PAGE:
Ali Mohammed al-Nimr
Human rights groups are calling for the European Union to intervene with Saudi Arabia to prevent the killingsFacebook

The mother of a 21-year-old Saudi currently facing death and crucifixion for taking part in anti-government protests in 2012 has pleaded for US President Barack Obama to intervene and prevent her son from being executed.

Nusra al-Ahmed, the mother of Ali Mohammed al-Nimr, says the punishment her son faces is both "savage" and "backwards" and repeated claims by other family members and organisations lobbying for her son's case that he was tortured during his interrogation.

Nimr's case has gained massive media attention since his appeal failed in September and the news broke that he could be beheaded and executed at any time. Labour leader Jeremy Corbyn raised the case in his inaugural party conference speech and David Cameron said the government would look into raising the issue with Saudi Arabia.

Much of the attention has focused on the crucifixion aspect of the sentence – which takes place after death under Saudi law – but equally the fact that when Nimr was arrested and originally sentence to death, he was 17. The sentence therefore violates the UN Convention on the Rights of the Child, to which Saudi Arabia is a signatory.

Speaking of the need for Obama to intervene, she told the Guardian: "He is the head of this world and he can, he can interfere and rescue my son... To rescue someone from harm, there is nothing greater than that. I mean my son and I are simple people and we don't carry any significance in this world but despite that, if he [Obama] carried out this act, I feel it would raise his esteem in the eyes of the world. He would be rescuing us from a great tragedy."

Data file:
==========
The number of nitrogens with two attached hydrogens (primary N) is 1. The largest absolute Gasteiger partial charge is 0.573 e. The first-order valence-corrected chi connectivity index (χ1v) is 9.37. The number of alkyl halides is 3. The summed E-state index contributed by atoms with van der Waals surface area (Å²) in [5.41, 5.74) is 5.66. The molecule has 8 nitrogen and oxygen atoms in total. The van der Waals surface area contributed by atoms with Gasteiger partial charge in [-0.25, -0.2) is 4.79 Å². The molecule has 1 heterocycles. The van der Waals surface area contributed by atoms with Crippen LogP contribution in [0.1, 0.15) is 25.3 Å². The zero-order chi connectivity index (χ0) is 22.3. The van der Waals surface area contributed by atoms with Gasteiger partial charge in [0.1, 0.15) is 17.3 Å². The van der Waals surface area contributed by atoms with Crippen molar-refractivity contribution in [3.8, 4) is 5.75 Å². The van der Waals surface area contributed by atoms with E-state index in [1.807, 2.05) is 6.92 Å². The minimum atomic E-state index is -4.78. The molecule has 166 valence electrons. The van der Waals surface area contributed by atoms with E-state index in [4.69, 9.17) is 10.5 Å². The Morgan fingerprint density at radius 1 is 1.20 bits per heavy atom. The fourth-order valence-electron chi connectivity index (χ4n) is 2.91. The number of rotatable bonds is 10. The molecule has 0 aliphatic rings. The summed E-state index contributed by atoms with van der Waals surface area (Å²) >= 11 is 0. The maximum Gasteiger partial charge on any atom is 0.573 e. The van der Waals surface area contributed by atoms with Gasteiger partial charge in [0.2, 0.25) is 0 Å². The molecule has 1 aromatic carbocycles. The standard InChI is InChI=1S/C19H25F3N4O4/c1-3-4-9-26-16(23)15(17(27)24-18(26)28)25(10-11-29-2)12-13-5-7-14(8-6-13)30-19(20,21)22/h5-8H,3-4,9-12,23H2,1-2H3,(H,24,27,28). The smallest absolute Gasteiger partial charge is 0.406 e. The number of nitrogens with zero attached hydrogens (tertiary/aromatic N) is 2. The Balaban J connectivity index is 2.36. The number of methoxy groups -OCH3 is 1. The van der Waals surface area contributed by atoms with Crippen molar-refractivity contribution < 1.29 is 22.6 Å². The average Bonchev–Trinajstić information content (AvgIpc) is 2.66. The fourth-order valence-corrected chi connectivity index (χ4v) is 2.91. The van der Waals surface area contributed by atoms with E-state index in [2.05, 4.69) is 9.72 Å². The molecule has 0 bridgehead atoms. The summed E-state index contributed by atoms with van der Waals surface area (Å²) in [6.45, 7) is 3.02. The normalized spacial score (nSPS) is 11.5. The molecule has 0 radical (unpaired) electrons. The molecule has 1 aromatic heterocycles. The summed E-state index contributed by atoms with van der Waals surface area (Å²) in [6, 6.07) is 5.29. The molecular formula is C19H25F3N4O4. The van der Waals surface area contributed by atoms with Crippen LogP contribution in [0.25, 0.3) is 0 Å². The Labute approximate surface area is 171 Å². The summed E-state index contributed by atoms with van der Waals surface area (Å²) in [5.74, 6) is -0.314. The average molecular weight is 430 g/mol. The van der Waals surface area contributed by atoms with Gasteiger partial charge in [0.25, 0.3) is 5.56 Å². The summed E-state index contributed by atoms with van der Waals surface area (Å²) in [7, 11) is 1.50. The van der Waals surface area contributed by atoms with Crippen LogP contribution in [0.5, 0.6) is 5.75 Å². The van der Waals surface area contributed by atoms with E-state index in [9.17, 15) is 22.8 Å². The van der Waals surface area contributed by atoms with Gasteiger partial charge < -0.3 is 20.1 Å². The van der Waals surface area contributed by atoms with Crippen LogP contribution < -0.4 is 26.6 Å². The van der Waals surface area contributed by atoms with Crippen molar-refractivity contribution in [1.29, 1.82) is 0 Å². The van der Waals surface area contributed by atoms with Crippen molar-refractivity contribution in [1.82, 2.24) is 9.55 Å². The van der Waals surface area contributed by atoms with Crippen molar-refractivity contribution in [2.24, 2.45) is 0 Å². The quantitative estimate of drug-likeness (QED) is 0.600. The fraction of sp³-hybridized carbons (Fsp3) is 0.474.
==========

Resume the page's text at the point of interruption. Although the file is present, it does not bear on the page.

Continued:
Saudi Arabia has rejected "any form of interference in its internal affairs" in a statement, while the Saudi ambassador to the UN, Abdallah al-Mouallimi, told the BBC the world should respect that the nation's internal affairs are its own business.

The anti-death penalty charity Reprieve, which highlighted Nimr's case in an opinion piece for IBTimes UK last month, issued a statement today that called America's silence on the case "woefully inadequate".

"Saudi Arabia's planned executions of Ali al-Nimr and another juvenile, Dawoud al-Marhoon, have rightly caused a global outcry. [...] The beheading of these two boys, who were arrested and tortured for merely attending protests, would be a grotesque miscarriage of justice. President Obama must listen to the call from Ali's desperate family, and step in now to urge the Saudis to change course," said Maya Foa, head of the death penalty team at Reprieve.